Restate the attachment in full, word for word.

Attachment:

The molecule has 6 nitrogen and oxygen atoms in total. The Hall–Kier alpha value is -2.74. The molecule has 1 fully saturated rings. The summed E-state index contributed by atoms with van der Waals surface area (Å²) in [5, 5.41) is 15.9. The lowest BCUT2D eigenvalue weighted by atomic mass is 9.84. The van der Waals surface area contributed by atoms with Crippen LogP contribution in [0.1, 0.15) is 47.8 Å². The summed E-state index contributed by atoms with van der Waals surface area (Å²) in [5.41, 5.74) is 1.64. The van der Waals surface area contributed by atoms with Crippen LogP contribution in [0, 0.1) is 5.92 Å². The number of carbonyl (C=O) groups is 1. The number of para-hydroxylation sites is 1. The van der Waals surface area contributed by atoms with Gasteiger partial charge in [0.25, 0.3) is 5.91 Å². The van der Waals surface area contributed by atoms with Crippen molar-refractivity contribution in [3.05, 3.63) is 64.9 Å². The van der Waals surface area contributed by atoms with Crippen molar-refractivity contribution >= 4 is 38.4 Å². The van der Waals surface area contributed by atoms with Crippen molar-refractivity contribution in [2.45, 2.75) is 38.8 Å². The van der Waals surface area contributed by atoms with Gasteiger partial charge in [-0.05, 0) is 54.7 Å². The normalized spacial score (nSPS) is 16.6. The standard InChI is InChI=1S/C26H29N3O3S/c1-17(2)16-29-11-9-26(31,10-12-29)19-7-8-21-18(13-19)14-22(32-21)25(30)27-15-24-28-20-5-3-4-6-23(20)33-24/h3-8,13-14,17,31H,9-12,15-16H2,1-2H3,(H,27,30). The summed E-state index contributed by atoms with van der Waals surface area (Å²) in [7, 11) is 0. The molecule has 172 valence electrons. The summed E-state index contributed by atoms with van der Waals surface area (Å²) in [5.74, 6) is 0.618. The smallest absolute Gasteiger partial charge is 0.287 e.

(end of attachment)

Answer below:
The molecule has 6 nitrogen and oxygen atoms in total. The Hall–Kier alpha value is -2.74. The molecule has 1 fully saturated rings. The summed E-state index contributed by atoms with van der Waals surface area (Å²) in [5, 5.41) is 15.9. The lowest BCUT2D eigenvalue weighted by atomic mass is 9.84. The van der Waals surface area contributed by atoms with Crippen LogP contribution in [0.1, 0.15) is 47.8 Å². The summed E-state index contributed by atoms with van der Waals surface area (Å²) in [5.41, 5.74) is 1.64. The van der Waals surface area contributed by atoms with Crippen LogP contribution in [0, 0.1) is 5.92 Å². The number of carbonyl (C=O) groups is 1. The number of para-hydroxylation sites is 1. The van der Waals surface area contributed by atoms with Gasteiger partial charge in [0.25, 0.3) is 5.91 Å². The van der Waals surface area contributed by atoms with Crippen molar-refractivity contribution in [3.05, 3.63) is 64.9 Å². The van der Waals surface area contributed by atoms with Crippen molar-refractivity contribution >= 4 is 38.4 Å². The van der Waals surface area contributed by atoms with Crippen molar-refractivity contribution in [2.45, 2.75) is 38.8 Å². The van der Waals surface area contributed by atoms with Gasteiger partial charge in [-0.05, 0) is 54.7 Å². The normalized spacial score (nSPS) is 16.6. The standard InChI is InChI=1S/C26H29N3O3S/c1-17(2)16-29-11-9-26(31,10-12-29)19-7-8-21-18(13-19)14-22(32-21)25(30)27-15-24-28-20-5-3-4-6-23(20)33-24/h3-8,13-14,17,31H,9-12,15-16H2,1-2H3,(H,27,30). The summed E-state index contributed by atoms with van der Waals surface area (Å²) in [7, 11) is 0. The molecule has 172 valence electrons. The summed E-state index contributed by atoms with van der Waals surface area (Å²) in [5.74, 6) is 0.618. The smallest absolute Gasteiger partial charge is 0.287 e.